Making startup order static
d.hill at yournetplus.com
Sun Sep 10 12:26:08 PDT 2006
On Sunday, September 10, 2006 at 7:02:09 PM, White confabulated:
> --- Martin Werner <bsdml at werner.st> wrote:
>> thought about using PROVIDE and REQUIRE keywords
>> /usr/local/etc/rc.d/clamav-clamd.sh resp.
>> Maybe you might want to have a look into "man rc" or
>> "man rcorder"
>> > FreeBSD 6.1
>> > I need to keep several programs starting in a
>> > particular order.
>> > clamav-clamd
>> > clamav-freshclam
>> > clamsmtpd
>> > saslauthd
>> > dovecot
>> > postfix
>> > fetchmail
>> > By default, they do not start in that order. I
>> > modified the rc.d files to force them to start in
>> > the
>> > order specified above.
>> > The problem is that every time I update these
>> > programs
>> > the rc.d startup file is modified which destroys
>> > changes I have made. This then requires me to
>> > recreate
>> > the modifications to force the start up order I
>> > require.
>> > Is there anyway I can achieve this goal in a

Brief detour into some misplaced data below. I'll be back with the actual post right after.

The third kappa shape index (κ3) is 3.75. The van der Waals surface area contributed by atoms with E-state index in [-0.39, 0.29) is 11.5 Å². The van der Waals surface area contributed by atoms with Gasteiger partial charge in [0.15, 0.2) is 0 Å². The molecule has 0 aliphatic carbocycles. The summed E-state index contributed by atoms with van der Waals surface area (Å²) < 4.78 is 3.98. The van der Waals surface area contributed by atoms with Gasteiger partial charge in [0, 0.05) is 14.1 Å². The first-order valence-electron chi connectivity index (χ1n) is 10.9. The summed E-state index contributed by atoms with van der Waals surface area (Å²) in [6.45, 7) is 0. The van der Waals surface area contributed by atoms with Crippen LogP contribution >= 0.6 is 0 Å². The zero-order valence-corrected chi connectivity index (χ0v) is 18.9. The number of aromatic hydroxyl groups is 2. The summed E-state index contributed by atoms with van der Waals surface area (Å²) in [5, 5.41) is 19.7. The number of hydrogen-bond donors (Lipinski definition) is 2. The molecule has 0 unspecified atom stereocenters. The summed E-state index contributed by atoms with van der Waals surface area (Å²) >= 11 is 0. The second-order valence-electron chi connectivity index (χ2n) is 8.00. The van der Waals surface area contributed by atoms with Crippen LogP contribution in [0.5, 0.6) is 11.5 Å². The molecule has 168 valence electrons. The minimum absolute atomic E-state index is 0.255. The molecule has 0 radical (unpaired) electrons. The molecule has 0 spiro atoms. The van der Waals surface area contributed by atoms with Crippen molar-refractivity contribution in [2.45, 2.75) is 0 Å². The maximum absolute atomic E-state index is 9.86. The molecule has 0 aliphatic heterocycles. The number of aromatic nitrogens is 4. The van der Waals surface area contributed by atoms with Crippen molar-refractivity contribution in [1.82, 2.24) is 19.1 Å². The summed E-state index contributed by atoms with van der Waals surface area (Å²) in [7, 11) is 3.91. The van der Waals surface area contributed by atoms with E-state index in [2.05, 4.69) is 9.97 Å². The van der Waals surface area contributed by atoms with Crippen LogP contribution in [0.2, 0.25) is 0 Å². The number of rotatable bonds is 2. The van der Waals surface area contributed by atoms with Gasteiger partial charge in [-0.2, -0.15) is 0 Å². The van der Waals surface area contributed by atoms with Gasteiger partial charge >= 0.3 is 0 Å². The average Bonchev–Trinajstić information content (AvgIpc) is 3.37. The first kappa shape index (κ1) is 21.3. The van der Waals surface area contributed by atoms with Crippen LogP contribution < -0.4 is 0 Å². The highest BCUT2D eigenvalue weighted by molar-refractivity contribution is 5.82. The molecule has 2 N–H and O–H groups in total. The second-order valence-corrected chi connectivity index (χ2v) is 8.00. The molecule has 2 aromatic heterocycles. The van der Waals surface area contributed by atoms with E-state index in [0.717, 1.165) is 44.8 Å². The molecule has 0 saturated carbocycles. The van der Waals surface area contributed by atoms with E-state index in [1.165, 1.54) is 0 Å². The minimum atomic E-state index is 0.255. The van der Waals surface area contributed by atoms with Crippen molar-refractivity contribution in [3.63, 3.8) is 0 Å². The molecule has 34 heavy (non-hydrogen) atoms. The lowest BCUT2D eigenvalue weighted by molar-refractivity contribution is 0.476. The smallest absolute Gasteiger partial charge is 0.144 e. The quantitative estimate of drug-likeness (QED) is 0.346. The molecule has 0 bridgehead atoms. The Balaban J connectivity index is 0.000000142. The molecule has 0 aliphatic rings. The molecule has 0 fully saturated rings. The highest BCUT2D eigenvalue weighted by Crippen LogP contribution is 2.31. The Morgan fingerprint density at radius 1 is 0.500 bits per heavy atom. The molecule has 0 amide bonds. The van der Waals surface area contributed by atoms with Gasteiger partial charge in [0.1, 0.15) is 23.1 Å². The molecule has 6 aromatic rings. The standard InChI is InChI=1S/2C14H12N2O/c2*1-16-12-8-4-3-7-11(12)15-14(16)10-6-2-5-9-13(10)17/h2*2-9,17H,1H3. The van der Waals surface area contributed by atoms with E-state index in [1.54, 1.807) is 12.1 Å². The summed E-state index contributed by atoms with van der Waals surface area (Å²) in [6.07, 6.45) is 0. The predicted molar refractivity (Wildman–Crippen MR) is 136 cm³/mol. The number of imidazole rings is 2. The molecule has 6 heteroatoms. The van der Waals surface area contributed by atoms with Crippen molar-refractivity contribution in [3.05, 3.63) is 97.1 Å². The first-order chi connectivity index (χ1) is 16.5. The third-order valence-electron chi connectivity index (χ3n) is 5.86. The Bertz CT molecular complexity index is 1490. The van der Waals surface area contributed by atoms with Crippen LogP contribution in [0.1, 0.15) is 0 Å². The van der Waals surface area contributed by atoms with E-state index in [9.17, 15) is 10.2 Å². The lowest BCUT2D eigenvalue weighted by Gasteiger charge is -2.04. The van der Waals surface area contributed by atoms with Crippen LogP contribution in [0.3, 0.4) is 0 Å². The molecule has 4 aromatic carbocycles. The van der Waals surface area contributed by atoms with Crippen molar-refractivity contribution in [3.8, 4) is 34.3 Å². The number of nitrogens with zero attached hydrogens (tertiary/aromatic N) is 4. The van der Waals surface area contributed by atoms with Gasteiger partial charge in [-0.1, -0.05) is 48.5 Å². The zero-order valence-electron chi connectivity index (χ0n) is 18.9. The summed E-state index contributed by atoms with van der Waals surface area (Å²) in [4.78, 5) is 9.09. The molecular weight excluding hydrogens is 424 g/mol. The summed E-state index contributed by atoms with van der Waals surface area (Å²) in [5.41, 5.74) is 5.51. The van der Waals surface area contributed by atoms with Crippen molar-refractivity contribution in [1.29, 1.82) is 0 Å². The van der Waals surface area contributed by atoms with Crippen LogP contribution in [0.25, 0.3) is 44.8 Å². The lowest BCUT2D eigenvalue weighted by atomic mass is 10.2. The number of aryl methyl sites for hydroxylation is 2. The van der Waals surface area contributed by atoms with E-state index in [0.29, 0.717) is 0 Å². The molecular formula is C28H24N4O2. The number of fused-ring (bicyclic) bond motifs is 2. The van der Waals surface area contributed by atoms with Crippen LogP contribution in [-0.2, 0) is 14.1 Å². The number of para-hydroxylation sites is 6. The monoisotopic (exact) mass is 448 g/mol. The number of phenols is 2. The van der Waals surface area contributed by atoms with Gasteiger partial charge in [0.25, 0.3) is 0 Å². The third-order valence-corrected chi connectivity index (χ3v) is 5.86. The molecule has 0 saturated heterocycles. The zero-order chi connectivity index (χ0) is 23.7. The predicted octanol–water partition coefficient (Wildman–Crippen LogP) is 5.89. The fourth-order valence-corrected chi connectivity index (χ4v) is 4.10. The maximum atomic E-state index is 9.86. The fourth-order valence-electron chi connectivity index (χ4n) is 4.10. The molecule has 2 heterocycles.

>> > simplified manner? I thought perhaps there might
>> > something I could add to the /etc/rc.conf file;
>> > however, I have not discovered it.
> Martin, I don't think that you understood what I
> meant. Either that or I described it incorrectly.
> I did modify the rc.d files using BEFORE: and
> REQUIRE:. That works just fine. The problem is if one
> of those files is updated, the rc.d file is
> overwritten resulting in the loss of my customization.
> I therefore have to manually edit those files again. I
> was trying to find someway to circumvent that
J.D. Bronson took the words from my fingers.
I have a server application that needs the 5.0 compatibility loaded
running on our 6.0 server. Once compat5x was installed via the port,
the startup script that was placed within /usr/local/etc/rc.d had
'000.' prepended to its name to ensure it was loaded before anything.
I also had the same scenario with order in startup. That was rectified
by setting up one script to start each of the items in order.
"This message was sent using 100% recycled electrons."
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